Not only did my blog need a redesign, but it was also powered by Jekyll and I wanted to power it with WordPress…again. So over the course of six months, I redesigned it during my very limited downtime.
Table of Contents
- Goodbye Jekyll…Hello WordPress
- Swiss Style
- Creating the Kaidez Swiss Theme with underscores
- CSS Build That’s Managed by gulp
- JS & CSS Build That’s Managed by webpack
- Page Load Optimization
- What I Think About Tooling
Goodbye Jekyll…Hello WordPress
As discussed in my previous redesign post, this site was previously built with Jekyll: a static site generator based mostly around blogging. Jekyll is simple to use, well documented and if you want to host your site on GitHub, you can use Jekyll with GitHub Pages to build a site and get free hosting.
Jekyll is awesome: it’s just not the right tool for my blog. There are some backend things I need to manage and it’s easier to do this with a content management system like WordPress.
The key backend things I want manage easily are:
- SEO: the Yoast SEO plugin is a de facto standard for WordPress. It implements lots of SEO best practices and, naturally, can’t be used with Jekyll. I was able to manually implement these best practices in the Jekyll site when I had to, but I prefer utilizing the convenience of Yoast SEO to manual configuration.
- 301 redirects: some pages were deleted when I initially redesigned the site with Jekyll. So I had to redirect each of those page URLs to other URLs with 301 responses. This is also a manual process with static site generators and is a pain in the a**: switching back to WordPress allows me to easily manage this with the Redirection plugin.
- Internal search: Jekyll doesn’t have internal search functionality so adding it will be a custom job. You can use something relatively simple like Google Custom Search Engine or build it yourself like I did. But WordPress’ search functionality is fine with some customizations…customizations mostly provided by the Relevanssi plugin.
- Related posts: as awesome as Jekyll is, I have no problem saying that it’s bad for displaying related posts…at least, I haven’t seen a solution I like. The Disqus commenting system can display related posts as well as comments but for now, I’m not using Disqus. There are lots of WordPress plugins that can manage related posts quite well…I’m using the Related Posts for WordPress.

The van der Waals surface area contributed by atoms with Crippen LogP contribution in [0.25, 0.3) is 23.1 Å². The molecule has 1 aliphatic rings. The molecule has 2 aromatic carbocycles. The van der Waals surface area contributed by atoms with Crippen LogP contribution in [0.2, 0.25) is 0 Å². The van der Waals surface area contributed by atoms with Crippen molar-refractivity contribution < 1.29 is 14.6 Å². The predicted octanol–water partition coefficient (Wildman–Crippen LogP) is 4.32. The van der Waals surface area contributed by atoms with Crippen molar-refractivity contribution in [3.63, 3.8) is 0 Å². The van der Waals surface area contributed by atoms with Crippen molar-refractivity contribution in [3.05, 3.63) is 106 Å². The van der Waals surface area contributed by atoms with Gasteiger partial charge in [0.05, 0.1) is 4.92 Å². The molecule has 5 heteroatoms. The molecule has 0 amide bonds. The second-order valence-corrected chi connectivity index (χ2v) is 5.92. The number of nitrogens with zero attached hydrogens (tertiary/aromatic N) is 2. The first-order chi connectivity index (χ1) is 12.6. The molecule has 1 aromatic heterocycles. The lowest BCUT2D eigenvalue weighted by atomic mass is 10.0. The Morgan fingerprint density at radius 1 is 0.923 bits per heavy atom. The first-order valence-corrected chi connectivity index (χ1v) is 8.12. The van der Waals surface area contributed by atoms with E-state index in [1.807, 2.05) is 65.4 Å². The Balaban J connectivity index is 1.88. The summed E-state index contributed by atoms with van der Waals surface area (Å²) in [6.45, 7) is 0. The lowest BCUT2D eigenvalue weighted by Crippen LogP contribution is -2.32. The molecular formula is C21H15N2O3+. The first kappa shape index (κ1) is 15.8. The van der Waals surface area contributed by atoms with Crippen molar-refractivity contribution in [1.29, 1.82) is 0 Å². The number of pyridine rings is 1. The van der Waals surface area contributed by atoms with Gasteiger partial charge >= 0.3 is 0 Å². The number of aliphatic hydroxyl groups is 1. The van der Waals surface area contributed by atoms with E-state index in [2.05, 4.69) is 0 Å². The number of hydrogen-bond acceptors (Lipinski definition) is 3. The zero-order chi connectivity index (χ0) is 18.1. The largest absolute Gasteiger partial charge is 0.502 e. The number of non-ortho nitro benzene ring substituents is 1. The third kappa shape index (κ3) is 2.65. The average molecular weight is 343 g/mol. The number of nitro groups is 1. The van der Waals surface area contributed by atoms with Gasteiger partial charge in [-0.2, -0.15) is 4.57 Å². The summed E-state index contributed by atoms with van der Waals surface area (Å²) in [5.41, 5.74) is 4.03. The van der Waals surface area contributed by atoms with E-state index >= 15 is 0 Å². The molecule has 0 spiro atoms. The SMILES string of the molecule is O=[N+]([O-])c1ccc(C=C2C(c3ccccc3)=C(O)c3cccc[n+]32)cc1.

I want to reiterate that Jekyll is awesome! It just wasn’t the right tool kaidez.com…OK?!?!?!
I’d been wanting to design a version of my site based on the minimalist Swiss/International Style and did just that. I was also really inspired by sites like Swiss Style Design and Swissted, with each applying the Swiss style to modern media.
Some of the basic principles of Swiss design are:
- Grid design: the (very hard) trick with Swiss design is convey an artistic statement while placing all the design elements in some sort of grid. This was tough to do in some spots but I’m happy with the end result.
- Lowercase letters: pretty easy to implement.
- Limit the use of colors: white, black and pink for the new site. Pink is the base color, with different variations of it used for links, rollovers, and some text.
Most of these principle are applied to the header and footer. In terms of content, they’re applied to the homepage but that’s it. Again, applying a grid is hard, especially if it needs to be applied to text.
Creating the Kaidez Swiss Theme with underscores
I usually create child themes when designing a WordPress site but I decided to create my own theme for this project. This means I needed the standard starter WordPress theme, which is currently underscores, or “_s” as it’s commonly referred to.
underscores provides the standard WordPress theme code base: post/page templates, a
style.css file, a
underscores does a great job of “staying out of your way” as you build your theme. There were a few
.js files that needed to be enqueued and dequeued but for the most part, underscores gave me just enough code to get started and didn’t hamper my front-end development process…exactly what I needed.
CSS Build That’s Managed by gulp
gulp builds out the core
style.css file required for all WordPress themes as follows:
- manages Less for CSS-preprocessing.
- concatenates my custom styles with the core
- scans my blog for any unused CSS, then completely removes it from the site build.
- adds the standard comment block required for WordPress’
gulp does a few other tasks, but it’s mostly managing the CSS like this.
JS & CSS Build That’s Managed by webpack
While I’ve used gulp and grunt on many projects, I used webpack for the first time with this redesign. Using it actually shifted my opinion to using less third-party tooling in web dev and I’ll discuss that later, but I enjoyed using webpack for this project…even though it may be the last time I use it.